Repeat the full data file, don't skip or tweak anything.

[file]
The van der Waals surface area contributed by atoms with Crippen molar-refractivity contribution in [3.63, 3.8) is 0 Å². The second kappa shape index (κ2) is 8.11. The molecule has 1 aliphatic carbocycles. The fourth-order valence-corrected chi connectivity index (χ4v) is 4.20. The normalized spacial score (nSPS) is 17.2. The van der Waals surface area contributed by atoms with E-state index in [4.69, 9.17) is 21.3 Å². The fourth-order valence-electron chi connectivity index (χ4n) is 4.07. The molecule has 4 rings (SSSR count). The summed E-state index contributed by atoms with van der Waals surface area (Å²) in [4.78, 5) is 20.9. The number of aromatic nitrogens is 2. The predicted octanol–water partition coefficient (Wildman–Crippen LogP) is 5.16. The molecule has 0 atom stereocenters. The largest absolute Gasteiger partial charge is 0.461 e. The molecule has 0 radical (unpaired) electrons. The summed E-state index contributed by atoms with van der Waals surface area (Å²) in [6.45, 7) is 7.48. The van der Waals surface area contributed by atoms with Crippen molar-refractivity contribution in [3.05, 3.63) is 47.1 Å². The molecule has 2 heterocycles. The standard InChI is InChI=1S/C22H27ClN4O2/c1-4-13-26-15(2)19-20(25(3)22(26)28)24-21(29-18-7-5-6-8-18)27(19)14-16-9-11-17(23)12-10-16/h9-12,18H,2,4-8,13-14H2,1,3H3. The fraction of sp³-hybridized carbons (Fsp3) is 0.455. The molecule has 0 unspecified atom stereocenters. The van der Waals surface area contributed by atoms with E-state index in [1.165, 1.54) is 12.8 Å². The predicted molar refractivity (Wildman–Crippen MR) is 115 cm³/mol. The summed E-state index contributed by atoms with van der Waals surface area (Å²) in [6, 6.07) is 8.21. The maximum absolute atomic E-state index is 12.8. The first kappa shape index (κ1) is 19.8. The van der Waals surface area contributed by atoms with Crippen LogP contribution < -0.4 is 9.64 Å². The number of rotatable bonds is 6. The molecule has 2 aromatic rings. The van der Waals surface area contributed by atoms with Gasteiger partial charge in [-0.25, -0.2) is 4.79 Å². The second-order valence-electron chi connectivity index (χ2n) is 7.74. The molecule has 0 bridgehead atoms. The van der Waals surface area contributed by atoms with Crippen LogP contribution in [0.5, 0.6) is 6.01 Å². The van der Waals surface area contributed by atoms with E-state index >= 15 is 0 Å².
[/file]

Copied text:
The van der Waals surface area contributed by atoms with Crippen molar-refractivity contribution in [3.63, 3.8) is 0 Å². The second kappa shape index (κ2) is 8.11. The molecule has 1 aliphatic carbocycles. The fourth-order valence-corrected chi connectivity index (χ4v) is 4.20. The normalized spacial score (nSPS) is 17.2. The van der Waals surface area contributed by atoms with E-state index in [4.69, 9.17) is 21.3 Å². The fourth-order valence-electron chi connectivity index (χ4n) is 4.07. The molecule has 4 rings (SSSR count). The summed E-state index contributed by atoms with van der Waals surface area (Å²) in [4.78, 5) is 20.9. The number of aromatic nitrogens is 2. The predicted octanol–water partition coefficient (Wildman–Crippen LogP) is 5.16. The molecule has 0 atom stereocenters. The largest absolute Gasteiger partial charge is 0.461 e. The molecule has 0 radical (unpaired) electrons. The summed E-state index contributed by atoms with van der Waals surface area (Å²) in [6.45, 7) is 7.48. The van der Waals surface area contributed by atoms with Crippen molar-refractivity contribution in [3.05, 3.63) is 47.1 Å². The molecule has 2 heterocycles. The standard InChI is InChI=1S/C22H27ClN4O2/c1-4-13-26-15(2)19-20(25(3)22(26)28)24-21(29-18-7-5-6-8-18)27(19)14-16-9-11-17(23)12-10-16/h9-12,18H,2,4-8,13-14H2,1,3H3. The fraction of sp³-hybridized carbons (Fsp3) is 0.455. The molecule has 0 unspecified atom stereocenters. The van der Waals surface area contributed by atoms with E-state index in [1.165, 1.54) is 12.8 Å². The predicted molar refractivity (Wildman–Crippen MR) is 115 cm³/mol. The summed E-state index contributed by atoms with van der Waals surface area (Å²) in [6, 6.07) is 8.21. The maximum absolute atomic E-state index is 12.8. The first kappa shape index (κ1) is 19.8. The van der Waals surface area contributed by atoms with Crippen LogP contribution < -0.4 is 9.64 Å². The number of rotatable bonds is 6. The molecule has 2 aromatic rings. The van der Waals surface area contributed by atoms with Gasteiger partial charge in [-0.25, -0.2) is 4.79 Å². The second-order valence-electron chi connectivity index (χ2n) is 7.74. The molecule has 0 bridgehead atoms. The van der Waals surface area contributed by atoms with Crippen LogP contribution in [0.5, 0.6) is 6.01 Å². The van der Waals surface area contributed by atoms with E-state index >= 15 is 0 Å².